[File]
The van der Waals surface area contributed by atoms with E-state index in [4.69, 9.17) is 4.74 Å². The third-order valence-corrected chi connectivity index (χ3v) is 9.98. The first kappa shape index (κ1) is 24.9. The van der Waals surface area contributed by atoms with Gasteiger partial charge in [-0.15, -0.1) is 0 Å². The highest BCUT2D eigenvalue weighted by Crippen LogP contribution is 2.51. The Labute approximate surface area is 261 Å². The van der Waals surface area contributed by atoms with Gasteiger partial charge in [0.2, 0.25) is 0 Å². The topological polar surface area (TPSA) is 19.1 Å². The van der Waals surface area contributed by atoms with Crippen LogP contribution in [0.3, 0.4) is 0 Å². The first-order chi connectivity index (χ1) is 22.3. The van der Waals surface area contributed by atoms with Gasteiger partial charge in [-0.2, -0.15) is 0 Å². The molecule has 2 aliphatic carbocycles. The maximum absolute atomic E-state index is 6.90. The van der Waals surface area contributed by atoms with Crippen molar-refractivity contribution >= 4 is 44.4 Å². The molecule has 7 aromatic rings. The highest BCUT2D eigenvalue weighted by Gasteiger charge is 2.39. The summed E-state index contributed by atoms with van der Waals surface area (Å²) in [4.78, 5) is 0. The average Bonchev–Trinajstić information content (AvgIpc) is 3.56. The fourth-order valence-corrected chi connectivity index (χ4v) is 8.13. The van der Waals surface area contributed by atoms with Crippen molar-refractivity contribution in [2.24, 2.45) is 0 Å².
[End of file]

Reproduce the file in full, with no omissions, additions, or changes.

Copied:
The van der Waals surface area contributed by atoms with E-state index in [4.69, 9.17) is 4.74 Å². The third-order valence-corrected chi connectivity index (χ3v) is 9.98. The first kappa shape index (κ1) is 24.9. The van der Waals surface area contributed by atoms with Gasteiger partial charge in [-0.15, -0.1) is 0 Å². The highest BCUT2D eigenvalue weighted by Crippen LogP contribution is 2.51. The Labute approximate surface area is 261 Å². The van der Waals surface area contributed by atoms with Gasteiger partial charge in [0.2, 0.25) is 0 Å². The topological polar surface area (TPSA) is 19.1 Å². The van der Waals surface area contributed by atoms with Crippen LogP contribution in [0.3, 0.4) is 0 Å². The first-order chi connectivity index (χ1) is 22.3. The van der Waals surface area contributed by atoms with Gasteiger partial charge in [-0.2, -0.15) is 0 Å². The molecule has 2 aliphatic carbocycles. The maximum absolute atomic E-state index is 6.90. The van der Waals surface area contributed by atoms with Crippen molar-refractivity contribution >= 4 is 44.4 Å². The molecule has 7 aromatic rings. The highest BCUT2D eigenvalue weighted by Gasteiger charge is 2.39. The summed E-state index contributed by atoms with van der Waals surface area (Å²) in [4.78, 5) is 0. The average Bonchev–Trinajstić information content (AvgIpc) is 3.56. The fourth-order valence-corrected chi connectivity index (χ4v) is 8.13. The van der Waals surface area contributed by atoms with Crippen molar-refractivity contribution in [2.24, 2.45) is 0 Å².